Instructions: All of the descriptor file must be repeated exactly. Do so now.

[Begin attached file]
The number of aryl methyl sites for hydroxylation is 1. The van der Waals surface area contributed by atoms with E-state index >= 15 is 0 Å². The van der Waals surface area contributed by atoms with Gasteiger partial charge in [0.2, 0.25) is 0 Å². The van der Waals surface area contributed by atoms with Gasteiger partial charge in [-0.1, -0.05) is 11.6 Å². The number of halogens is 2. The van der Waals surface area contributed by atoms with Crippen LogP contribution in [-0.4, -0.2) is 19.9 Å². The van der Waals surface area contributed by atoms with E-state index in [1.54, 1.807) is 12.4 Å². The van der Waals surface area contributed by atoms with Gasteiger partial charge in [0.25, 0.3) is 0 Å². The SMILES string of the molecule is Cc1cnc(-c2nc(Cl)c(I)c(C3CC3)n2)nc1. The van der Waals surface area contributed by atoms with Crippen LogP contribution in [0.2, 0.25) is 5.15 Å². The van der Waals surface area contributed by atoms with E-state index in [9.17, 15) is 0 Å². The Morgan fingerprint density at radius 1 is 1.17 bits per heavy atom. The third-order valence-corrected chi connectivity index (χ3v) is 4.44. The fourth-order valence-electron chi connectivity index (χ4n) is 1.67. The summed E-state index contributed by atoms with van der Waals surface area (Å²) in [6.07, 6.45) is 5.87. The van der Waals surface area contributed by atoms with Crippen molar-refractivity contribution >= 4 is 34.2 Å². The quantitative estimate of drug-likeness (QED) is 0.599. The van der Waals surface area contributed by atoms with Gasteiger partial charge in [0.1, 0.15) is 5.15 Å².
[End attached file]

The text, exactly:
The number of aryl methyl sites for hydroxylation is 1. The van der Waals surface area contributed by atoms with E-state index >= 15 is 0 Å². The van der Waals surface area contributed by atoms with Gasteiger partial charge in [0.2, 0.25) is 0 Å². The van der Waals surface area contributed by atoms with Gasteiger partial charge in [-0.1, -0.05) is 11.6 Å². The number of halogens is 2. The van der Waals surface area contributed by atoms with Crippen LogP contribution in [-0.4, -0.2) is 19.9 Å². The van der Waals surface area contributed by atoms with E-state index in [1.54, 1.807) is 12.4 Å². The van der Waals surface area contributed by atoms with Gasteiger partial charge in [0.25, 0.3) is 0 Å². The SMILES string of the molecule is Cc1cnc(-c2nc(Cl)c(I)c(C3CC3)n2)nc1. The van der Waals surface area contributed by atoms with Crippen LogP contribution in [0.2, 0.25) is 5.15 Å². The van der Waals surface area contributed by atoms with E-state index in [9.17, 15) is 0 Å². The Morgan fingerprint density at radius 1 is 1.17 bits per heavy atom. The third-order valence-corrected chi connectivity index (χ3v) is 4.44. The fourth-order valence-electron chi connectivity index (χ4n) is 1.67. The summed E-state index contributed by atoms with van der Waals surface area (Å²) in [6.07, 6.45) is 5.87. The van der Waals surface area contributed by atoms with Crippen molar-refractivity contribution >= 4 is 34.2 Å². The quantitative estimate of drug-likeness (QED) is 0.599. The van der Waals surface area contributed by atoms with Gasteiger partial charge in [0.1, 0.15) is 5.15 Å².